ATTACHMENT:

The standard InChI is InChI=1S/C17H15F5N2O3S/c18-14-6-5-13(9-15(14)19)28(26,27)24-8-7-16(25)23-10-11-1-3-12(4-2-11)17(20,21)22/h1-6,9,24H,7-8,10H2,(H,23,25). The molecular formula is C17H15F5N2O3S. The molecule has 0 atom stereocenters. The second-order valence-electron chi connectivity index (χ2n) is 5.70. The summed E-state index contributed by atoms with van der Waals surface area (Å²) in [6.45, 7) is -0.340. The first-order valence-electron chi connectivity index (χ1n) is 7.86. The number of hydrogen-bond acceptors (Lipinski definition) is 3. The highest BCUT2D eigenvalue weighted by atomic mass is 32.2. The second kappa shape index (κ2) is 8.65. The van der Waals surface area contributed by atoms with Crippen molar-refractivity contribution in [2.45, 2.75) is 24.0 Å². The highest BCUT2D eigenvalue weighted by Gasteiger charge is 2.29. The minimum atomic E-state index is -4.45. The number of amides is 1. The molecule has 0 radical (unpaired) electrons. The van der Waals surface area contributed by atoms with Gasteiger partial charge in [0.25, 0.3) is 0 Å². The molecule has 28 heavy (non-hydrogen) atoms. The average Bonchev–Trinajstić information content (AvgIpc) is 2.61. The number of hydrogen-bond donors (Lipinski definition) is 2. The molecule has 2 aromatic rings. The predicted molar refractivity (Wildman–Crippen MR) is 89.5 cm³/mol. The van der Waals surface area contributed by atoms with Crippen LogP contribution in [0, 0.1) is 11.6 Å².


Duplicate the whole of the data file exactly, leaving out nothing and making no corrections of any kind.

The standard InChI is InChI=1S/C17H15F5N2O3S/c18-14-6-5-13(9-15(14)19)28(26,27)24-8-7-16(25)23-10-11-1-3-12(4-2-11)17(20,21)22/h1-6,9,24H,7-8,10H2,(H,23,25). The molecular formula is C17H15F5N2O3S. The molecule has 0 atom stereocenters. The second-order valence-electron chi connectivity index (χ2n) is 5.70. The summed E-state index contributed by atoms with van der Waals surface area (Å²) in [6.45, 7) is -0.340. The first-order valence-electron chi connectivity index (χ1n) is 7.86. The number of hydrogen-bond acceptors (Lipinski definition) is 3. The highest BCUT2D eigenvalue weighted by atomic mass is 32.2. The second kappa shape index (κ2) is 8.65. The van der Waals surface area contributed by atoms with Crippen molar-refractivity contribution in [2.45, 2.75) is 24.0 Å². The highest BCUT2D eigenvalue weighted by Gasteiger charge is 2.29. The minimum atomic E-state index is -4.45. The number of amides is 1. The molecule has 0 radical (unpaired) electrons. The van der Waals surface area contributed by atoms with Gasteiger partial charge in [0.25, 0.3) is 0 Å². The molecule has 28 heavy (non-hydrogen) atoms. The average Bonchev–Trinajstić information content (AvgIpc) is 2.61. The number of hydrogen-bond donors (Lipinski definition) is 2. The molecule has 2 aromatic rings. The predicted molar refractivity (Wildman–Crippen MR) is 89.5 cm³/mol. The van der Waals surface area contributed by atoms with Crippen LogP contribution in [0, 0.1) is 11.6 Å².